Adam Curtis’ Alarm-Clock films


“Le cinéma est fasciné par lui-même comme objet perdu tout comme il (et nous) sommes fascinés par le réel comme référentiel en perdition.”
— Jean Baudrillard, ‘Simulacres et Simulation’

Lately I’ve been doing some research on the recycling of images, mainly focussing of filmmakers who use pre-existing footage to explore how time, memory and perception is constructed, delving beyond the intended message, disarticulating and rearticulating media rhetorics, subverting the image, exploring the limits of representation, to problematise and decentre the gaze, to bring forward the contradictions and aporias in the image, to show what is being excluded, reduced, denied. More on that later.

Somehow related to that I got interested in the Adam Curtis films. Last year Ken Jacobs recommended me the powerful ‘Power of Nightmares’ series, which basically investigates parallels between the rise of the Neo-Con movement in the US and radical Islamist ideology (of course never shown on Belgian – or American for that matter – TV, but available for free on the net via, published with a CC licence), and now I’m systematically looking for and watching his other works, especially ‘Pandora’s Box’ (examines the dangers of technocratic and political rationality), ‘The Living Dead’ (investigates the way that history and memory have been used by politicical forces), ‘The Mayfair Set (looks at how the climate of the Thatcher years was shaped by a club of buccaneer capitalists), ‘The Century Of The Self’ (documents how the rise of Freud’s individualism led to Edward Bernays’ consumerism) and his latest ‘The Trap – What Happened to our Dream of Freedom’ (which is, as Brian Holmes suggests, about “coming to grips with one of the great enigmas of the present: how neolib goes neocon”). In all of these works (made for the BBC) Curtis uses the same method: he delves deep into the history of the 20th century and explores genealogies of power, how ideas and ideologies have grounded and spread over time, how our image of the world, reality and identity, is constructed, and history is (re)written. Although these stories are partially based on conventional models of ‘talking heads’ interviews and didactical documentary clips, they really stand out for their use of, in this case literally, “found” footage. Curtis: “‘The BBC has an archive of all these tapes where they have just dumped all the news items they have ever shown. One tape for every three months. So what you get is this odd collage, an accidental treasure trove. You sit in a darkened room, watch all these little news moments, and look for connections.” Curtis does not only use footage that is regarded as “historically authentic”, but also includes fragments of commercials, fiction films, scientific clips and popular music in an uncanny fashion, resisting the linear movement of the traditional documentary narrative, a method, as Curtis admits freely, that didn’t come very natural: “it was just a disaster until I suddenly realized you just throw anything in you like. It is out of desperation.”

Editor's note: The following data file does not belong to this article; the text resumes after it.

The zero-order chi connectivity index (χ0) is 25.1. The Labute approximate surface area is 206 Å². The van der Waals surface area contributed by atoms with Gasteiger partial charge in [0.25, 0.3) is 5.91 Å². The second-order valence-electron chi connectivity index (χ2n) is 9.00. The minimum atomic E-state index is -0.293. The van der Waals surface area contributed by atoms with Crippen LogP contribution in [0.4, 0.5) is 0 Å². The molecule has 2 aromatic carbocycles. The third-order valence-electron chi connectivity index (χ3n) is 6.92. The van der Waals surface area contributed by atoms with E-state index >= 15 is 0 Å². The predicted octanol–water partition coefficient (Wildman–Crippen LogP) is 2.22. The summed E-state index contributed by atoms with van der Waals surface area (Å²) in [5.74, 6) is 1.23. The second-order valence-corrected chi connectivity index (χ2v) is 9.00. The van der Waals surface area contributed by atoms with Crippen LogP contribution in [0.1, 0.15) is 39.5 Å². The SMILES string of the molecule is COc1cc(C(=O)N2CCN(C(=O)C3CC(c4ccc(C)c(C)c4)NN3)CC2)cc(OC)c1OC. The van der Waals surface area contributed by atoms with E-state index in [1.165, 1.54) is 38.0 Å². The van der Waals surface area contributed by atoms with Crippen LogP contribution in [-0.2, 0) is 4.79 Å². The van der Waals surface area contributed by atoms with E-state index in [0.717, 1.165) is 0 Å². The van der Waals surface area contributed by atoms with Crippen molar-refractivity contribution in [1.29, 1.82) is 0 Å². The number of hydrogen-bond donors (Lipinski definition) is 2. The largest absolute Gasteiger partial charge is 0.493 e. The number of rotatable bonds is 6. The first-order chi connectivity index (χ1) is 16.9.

Curtis communicates his critical perspective by building on the ruins of our audiovisual memory, realigning the dismembered body of the past with the constellation of the present, creating in his montage, as Errol Morris suggest, a powerful resonance, that really accents the fundamental message of his works: “Here stock-footage becomes expressionistic – never literal – an excursion into a dream – or, if you prefer – nightmare.” The results are, as Brian Holmes writes in his wonderful essay, audiovisual experiences that “come very close to reproducing the uncanny gap one often feels between the steady flow of inner discursivity and the startling movements of one’s own imagination (…) hour-long bursts of awareness that what we are living through today has been constructed, that behind common knowledge there are hidden sciences, and that government is basically the choice of a ruling epistemology, about which the public is never sufficiently informed. Curtis, like Foucault, consistently asks: “Do you want to be governed like that?” And he asks it with respect to the most contemporary forms of psychological manipulation, of military and security rhetoric, of economic doctrine and workplace organization. These are alarm-clock films, wake-up calls for passive populations whose only recourse would be to think sociologically: but not as their masters do.”

Read more:
Eli Horwatt, ‘Refuse is the Archive of Our Times. The Metaphorical and Expressionistic Use of Found-Footage in the Documentary Films of Adam Curtis and Craig Baldwin’
Brian Holmes, ‘NEOLIB GOES NEOCON. Adam Curtis, or Cultural Critique in the 21st Century’

and of course, watch.